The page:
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Spanish report Spanish report
by Euro Reporter
2010-09-12 08:43:28
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Miners stage an underground sit-in

In stark contrast to the plight of the trapped miners in Chile, a group in Spain have deliberately chosen to stay underground. The men are two weeks into a strike to demand wages they say they are owed by their employers for two months now.

Here in the north-western province of Léon, an estimated ten thousand families depend on coal for their livelihood. “We will be here until they give us a definitive answer, not just another fobbing off. We don’t want handouts, we just want them to realise they have to pay us our wages.” said the group’s spokesman.

The government says two mining companies, Alonso and Viloria, have broken a pact in which they pledged to pay wages in return for state aid. “Morale is sky-high, we have already been down here for nine days, and there have been problem, particularly physical. But in terms of morale, we are 100 percent ok. They won’t win, they won’t beat us.” insisted one of the strikers. The mining industry in Spain is struggling to stay profitable, as high costs are making it uncompetitive compared to imported coal.

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Spain announces end to budget cuts

The Spanish Prime Minister, Jose Luis Rodriguez Zapatero, assured the public Friday that the government was planning no further budget cuts, ahead of a massive general strike being planned by the country’s two largest trade unions.  Zapatero appeared in an interview to clarify the Spanish government’s position on spending cuts, which have been necessary to avoid a debt crisis such as that seen in Greece. However, in order to relieve pressure on the fragile economy, he insisted that his government would push ahead with labour reforms.

“The pace of deficit reduction is being met and we need to continue with the reforms,” he said in an interview with Spain’s SER radio network.  His comments come just one day after the ruling Socialist Party approved labour market reforms that would make it cheaper for companies to fire workers.

This has enraged unions that supported the Socialist Zapatero during his campaign and the first six years of his time as Prime Minister.  The unions are expected to call for his resignation, but Zapatero insists greater flexibility is needed in the economy to generate investment and productivity, which will lead to employment.  Unemployment stands at 20% in Spain, the highest of any Euro zone country.

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Spain overhauls labour market, as unions plan general strike


Spain's parliament gave final approval Thursday to a sweeping overhaul of the labour market designed to slash soaring unemployment and revive the economy, despite union plans for a general strike. The new law -- which will make it easier and cheaper for employers to hire and fire workers -- was slammed by unions as a backward step immediately after its approval by the lower house of parliament. The government staunchly defended the reforms, which Finance Minister Elena Salgado said "will allow us to climb up the ladder of international competitively".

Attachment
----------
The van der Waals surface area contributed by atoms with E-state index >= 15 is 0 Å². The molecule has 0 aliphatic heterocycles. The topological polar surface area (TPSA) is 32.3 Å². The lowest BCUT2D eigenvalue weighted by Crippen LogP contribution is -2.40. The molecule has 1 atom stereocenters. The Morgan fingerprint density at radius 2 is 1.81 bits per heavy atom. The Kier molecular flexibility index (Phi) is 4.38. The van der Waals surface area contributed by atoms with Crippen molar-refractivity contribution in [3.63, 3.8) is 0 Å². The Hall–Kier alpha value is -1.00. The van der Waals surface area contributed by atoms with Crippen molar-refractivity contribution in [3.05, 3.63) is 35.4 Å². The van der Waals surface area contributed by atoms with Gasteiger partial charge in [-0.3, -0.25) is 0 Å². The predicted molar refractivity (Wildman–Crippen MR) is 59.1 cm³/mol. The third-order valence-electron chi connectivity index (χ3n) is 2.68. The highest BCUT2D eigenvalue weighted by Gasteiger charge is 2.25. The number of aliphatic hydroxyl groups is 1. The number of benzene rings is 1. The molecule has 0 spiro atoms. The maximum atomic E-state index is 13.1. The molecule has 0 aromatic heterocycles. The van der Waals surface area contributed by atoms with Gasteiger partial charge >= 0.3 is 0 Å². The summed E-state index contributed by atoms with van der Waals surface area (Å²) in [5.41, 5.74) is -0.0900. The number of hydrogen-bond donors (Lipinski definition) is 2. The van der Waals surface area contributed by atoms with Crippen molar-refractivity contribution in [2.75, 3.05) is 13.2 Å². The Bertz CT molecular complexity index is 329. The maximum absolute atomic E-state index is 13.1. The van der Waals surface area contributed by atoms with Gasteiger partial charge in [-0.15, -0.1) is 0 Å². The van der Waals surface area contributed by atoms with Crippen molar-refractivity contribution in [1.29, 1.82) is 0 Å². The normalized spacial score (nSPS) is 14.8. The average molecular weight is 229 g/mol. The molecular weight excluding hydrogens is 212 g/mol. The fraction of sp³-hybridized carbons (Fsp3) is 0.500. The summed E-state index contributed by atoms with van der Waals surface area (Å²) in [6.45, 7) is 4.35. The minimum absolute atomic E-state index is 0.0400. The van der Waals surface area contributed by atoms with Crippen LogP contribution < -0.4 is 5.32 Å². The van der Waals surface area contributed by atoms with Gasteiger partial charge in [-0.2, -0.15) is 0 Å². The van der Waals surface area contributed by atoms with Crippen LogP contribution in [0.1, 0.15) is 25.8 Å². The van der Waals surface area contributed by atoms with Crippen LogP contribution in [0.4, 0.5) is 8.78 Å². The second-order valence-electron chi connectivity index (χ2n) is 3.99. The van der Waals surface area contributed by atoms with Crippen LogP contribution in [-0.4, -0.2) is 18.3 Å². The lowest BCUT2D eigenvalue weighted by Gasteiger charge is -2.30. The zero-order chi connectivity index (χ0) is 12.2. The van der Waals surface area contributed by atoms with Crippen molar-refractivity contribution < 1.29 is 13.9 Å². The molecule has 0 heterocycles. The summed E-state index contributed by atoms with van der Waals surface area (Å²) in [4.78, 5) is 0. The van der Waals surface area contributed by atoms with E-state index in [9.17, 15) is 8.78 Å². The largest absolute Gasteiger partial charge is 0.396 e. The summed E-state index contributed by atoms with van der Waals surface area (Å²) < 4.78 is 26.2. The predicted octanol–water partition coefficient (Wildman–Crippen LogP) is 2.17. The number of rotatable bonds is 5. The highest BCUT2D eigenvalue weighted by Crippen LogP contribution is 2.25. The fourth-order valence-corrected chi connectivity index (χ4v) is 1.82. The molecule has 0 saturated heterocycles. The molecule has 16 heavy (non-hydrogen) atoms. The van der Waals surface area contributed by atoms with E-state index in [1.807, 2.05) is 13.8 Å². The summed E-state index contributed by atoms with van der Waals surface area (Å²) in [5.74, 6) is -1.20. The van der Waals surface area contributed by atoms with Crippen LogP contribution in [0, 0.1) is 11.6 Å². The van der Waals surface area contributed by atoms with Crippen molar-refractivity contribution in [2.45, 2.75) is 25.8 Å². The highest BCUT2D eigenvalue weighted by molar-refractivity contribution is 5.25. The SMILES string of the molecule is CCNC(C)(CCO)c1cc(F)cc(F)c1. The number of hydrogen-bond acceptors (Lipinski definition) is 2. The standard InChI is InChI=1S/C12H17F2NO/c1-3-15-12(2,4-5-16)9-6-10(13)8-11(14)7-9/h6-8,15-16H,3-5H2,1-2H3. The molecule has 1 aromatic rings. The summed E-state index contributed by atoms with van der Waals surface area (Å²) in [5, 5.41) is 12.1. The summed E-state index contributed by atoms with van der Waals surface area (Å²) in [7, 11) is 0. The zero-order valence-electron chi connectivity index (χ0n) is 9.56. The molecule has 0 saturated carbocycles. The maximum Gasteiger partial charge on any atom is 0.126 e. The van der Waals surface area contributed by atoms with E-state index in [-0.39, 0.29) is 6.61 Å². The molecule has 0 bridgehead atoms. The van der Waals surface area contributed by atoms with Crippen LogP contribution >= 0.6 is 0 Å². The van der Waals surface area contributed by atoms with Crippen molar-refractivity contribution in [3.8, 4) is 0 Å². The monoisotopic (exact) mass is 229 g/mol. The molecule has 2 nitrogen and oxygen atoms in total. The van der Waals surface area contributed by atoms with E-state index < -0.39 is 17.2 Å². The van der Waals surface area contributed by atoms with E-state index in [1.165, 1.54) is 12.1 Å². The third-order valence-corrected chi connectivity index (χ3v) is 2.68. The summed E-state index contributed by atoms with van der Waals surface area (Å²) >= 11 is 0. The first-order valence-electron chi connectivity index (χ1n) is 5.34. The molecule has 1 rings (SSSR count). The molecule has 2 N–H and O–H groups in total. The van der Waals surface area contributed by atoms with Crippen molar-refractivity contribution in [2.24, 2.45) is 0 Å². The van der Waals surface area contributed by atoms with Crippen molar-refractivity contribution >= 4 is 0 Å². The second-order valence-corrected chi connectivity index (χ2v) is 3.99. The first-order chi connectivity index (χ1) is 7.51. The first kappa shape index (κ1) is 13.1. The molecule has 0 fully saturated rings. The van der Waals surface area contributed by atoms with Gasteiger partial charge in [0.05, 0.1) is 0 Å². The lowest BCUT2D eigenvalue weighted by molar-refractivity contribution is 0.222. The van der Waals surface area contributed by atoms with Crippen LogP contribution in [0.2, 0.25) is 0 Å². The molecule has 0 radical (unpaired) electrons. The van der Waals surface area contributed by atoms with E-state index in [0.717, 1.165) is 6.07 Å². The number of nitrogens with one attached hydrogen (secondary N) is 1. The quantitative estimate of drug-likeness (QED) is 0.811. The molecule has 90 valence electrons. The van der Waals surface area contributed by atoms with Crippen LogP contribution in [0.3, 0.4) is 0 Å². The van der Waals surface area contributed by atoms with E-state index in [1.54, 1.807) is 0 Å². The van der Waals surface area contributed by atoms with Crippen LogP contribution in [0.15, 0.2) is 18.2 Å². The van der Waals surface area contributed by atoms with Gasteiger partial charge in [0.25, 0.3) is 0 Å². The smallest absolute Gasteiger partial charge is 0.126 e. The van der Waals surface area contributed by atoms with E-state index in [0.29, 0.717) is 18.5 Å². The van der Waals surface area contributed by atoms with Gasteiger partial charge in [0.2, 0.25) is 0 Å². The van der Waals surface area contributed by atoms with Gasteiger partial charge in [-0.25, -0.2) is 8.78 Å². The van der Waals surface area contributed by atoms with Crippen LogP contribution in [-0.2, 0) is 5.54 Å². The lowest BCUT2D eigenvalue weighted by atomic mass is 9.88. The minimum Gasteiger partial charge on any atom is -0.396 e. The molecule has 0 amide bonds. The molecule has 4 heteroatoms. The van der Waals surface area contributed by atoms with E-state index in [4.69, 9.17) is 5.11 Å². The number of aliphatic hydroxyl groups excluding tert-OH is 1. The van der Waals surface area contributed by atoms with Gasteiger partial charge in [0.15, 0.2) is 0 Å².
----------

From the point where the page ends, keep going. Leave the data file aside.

The International Monetary Fund has said reforms to its rigid labour market are "absolutely crucial" if Spain is to cut its jobless rate and rein in its massive public deficit. Spain's unemployment rate has soared to more than 20 percent, the highest in the 16-nation euro zone, following the collapse of the building sector at the end of 2008. The rise in joblessness has jacked up government spending on unemployment benefits, pushing Spain's public deficit to 11.2 percent of gross domestic product last year, the third-highest in the euro zone after Greece and Ireland.

As the law was passed, several thousand representatives of the country's two main unions rallied in Madrid to prepare for a general strike on September 29. "Now more than ever a general strike makes sense," the head of the CCOO union, Ignacio Fernandez Toxo, told the rally. His counterpart at the UGT, Candido Mendez, said the strike would "defend what the country needs" in the face of reforms that are "a step backward on rights and in terms of employment."

However, a poll published at the weekend in the newspaper El Pais said that only nine percent of workers planned to take part. Bank of Spain governor Miguel Angel Fernandez Ordonez said that while the reform did not solve all of the problems of the country's labour market, it contained "positive advances" which he encouraged firms to take advantage of. "It is fundamental now that these possibilities of improvement to our production capacity which the labour market reform creates be used to the maximum," he told a business conference in Madrid. Spain plunged into its worst recession in decades at the end of 2008 following the collapse of a decade-long property boom and only returned to tepid growth this year.


       
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